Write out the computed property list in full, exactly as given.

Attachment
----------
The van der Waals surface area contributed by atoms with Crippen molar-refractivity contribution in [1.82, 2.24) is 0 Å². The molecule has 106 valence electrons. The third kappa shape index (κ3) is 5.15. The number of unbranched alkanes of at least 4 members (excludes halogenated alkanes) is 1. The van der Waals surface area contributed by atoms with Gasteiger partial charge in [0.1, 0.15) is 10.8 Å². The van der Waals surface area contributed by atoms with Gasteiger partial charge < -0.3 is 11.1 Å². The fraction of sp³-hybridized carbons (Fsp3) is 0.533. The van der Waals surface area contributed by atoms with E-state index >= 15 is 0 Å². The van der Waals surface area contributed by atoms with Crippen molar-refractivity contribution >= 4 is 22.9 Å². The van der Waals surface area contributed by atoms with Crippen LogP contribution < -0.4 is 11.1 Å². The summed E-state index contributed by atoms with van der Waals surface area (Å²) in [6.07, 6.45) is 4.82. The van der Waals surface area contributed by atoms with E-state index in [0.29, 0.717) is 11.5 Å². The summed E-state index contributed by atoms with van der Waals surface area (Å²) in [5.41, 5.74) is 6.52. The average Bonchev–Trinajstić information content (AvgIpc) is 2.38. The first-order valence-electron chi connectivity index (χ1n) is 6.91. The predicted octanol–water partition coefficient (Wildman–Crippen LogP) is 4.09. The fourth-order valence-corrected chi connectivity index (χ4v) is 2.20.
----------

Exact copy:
The van der Waals surface area contributed by atoms with Crippen molar-refractivity contribution in [1.82, 2.24) is 0 Å². The molecule has 106 valence electrons. The third kappa shape index (κ3) is 5.15. The number of unbranched alkanes of at least 4 members (excludes halogenated alkanes) is 1. The van der Waals surface area contributed by atoms with Gasteiger partial charge in [0.1, 0.15) is 10.8 Å². The van der Waals surface area contributed by atoms with Gasteiger partial charge < -0.3 is 11.1 Å². The fraction of sp³-hybridized carbons (Fsp3) is 0.533. The van der Waals surface area contributed by atoms with E-state index >= 15 is 0 Å². The van der Waals surface area contributed by atoms with Crippen molar-refractivity contribution >= 4 is 22.9 Å². The van der Waals surface area contributed by atoms with Crippen LogP contribution < -0.4 is 11.1 Å². The summed E-state index contributed by atoms with van der Waals surface area (Å²) in [6.07, 6.45) is 4.82. The van der Waals surface area contributed by atoms with E-state index in [0.29, 0.717) is 11.5 Å². The summed E-state index contributed by atoms with van der Waals surface area (Å²) in [5.41, 5.74) is 6.52. The average Bonchev–Trinajstić information content (AvgIpc) is 2.38. The first-order valence-electron chi connectivity index (χ1n) is 6.91. The predicted octanol–water partition coefficient (Wildman–Crippen LogP) is 4.09. The fourth-order valence-corrected chi connectivity index (χ4v) is 2.20.